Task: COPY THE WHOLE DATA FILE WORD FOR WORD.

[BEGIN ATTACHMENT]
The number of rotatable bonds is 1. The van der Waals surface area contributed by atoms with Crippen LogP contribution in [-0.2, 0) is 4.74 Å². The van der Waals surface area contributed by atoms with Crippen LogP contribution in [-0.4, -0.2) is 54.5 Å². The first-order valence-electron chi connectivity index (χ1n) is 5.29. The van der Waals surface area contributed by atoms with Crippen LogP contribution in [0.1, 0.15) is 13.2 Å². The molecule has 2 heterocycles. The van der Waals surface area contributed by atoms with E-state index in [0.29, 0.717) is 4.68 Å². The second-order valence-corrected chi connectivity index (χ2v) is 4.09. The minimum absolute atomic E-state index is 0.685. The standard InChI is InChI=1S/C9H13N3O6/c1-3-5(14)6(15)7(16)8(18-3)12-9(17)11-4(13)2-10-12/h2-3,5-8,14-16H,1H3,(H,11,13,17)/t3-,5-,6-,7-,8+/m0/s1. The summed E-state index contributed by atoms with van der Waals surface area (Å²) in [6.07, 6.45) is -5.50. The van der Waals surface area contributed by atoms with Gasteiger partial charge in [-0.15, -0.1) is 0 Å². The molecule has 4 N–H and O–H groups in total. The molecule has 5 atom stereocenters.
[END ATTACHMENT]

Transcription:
The number of rotatable bonds is 1. The van der Waals surface area contributed by atoms with Crippen LogP contribution in [-0.2, 0) is 4.74 Å². The van der Waals surface area contributed by atoms with Crippen LogP contribution in [-0.4, -0.2) is 54.5 Å². The first-order valence-electron chi connectivity index (χ1n) is 5.29. The van der Waals surface area contributed by atoms with Crippen LogP contribution in [0.1, 0.15) is 13.2 Å². The molecule has 2 heterocycles. The van der Waals surface area contributed by atoms with E-state index in [0.29, 0.717) is 4.68 Å². The second-order valence-corrected chi connectivity index (χ2v) is 4.09. The minimum absolute atomic E-state index is 0.685. The standard InChI is InChI=1S/C9H13N3O6/c1-3-5(14)6(15)7(16)8(18-3)12-9(17)11-4(13)2-10-12/h2-3,5-8,14-16H,1H3,(H,11,13,17)/t3-,5-,6-,7-,8+/m0/s1. The summed E-state index contributed by atoms with van der Waals surface area (Å²) in [6.07, 6.45) is -5.50. The van der Waals surface area contributed by atoms with Gasteiger partial charge in [-0.15, -0.1) is 0 Å². The molecule has 4 N–H and O–H groups in total. The molecule has 5 atom stereocenters.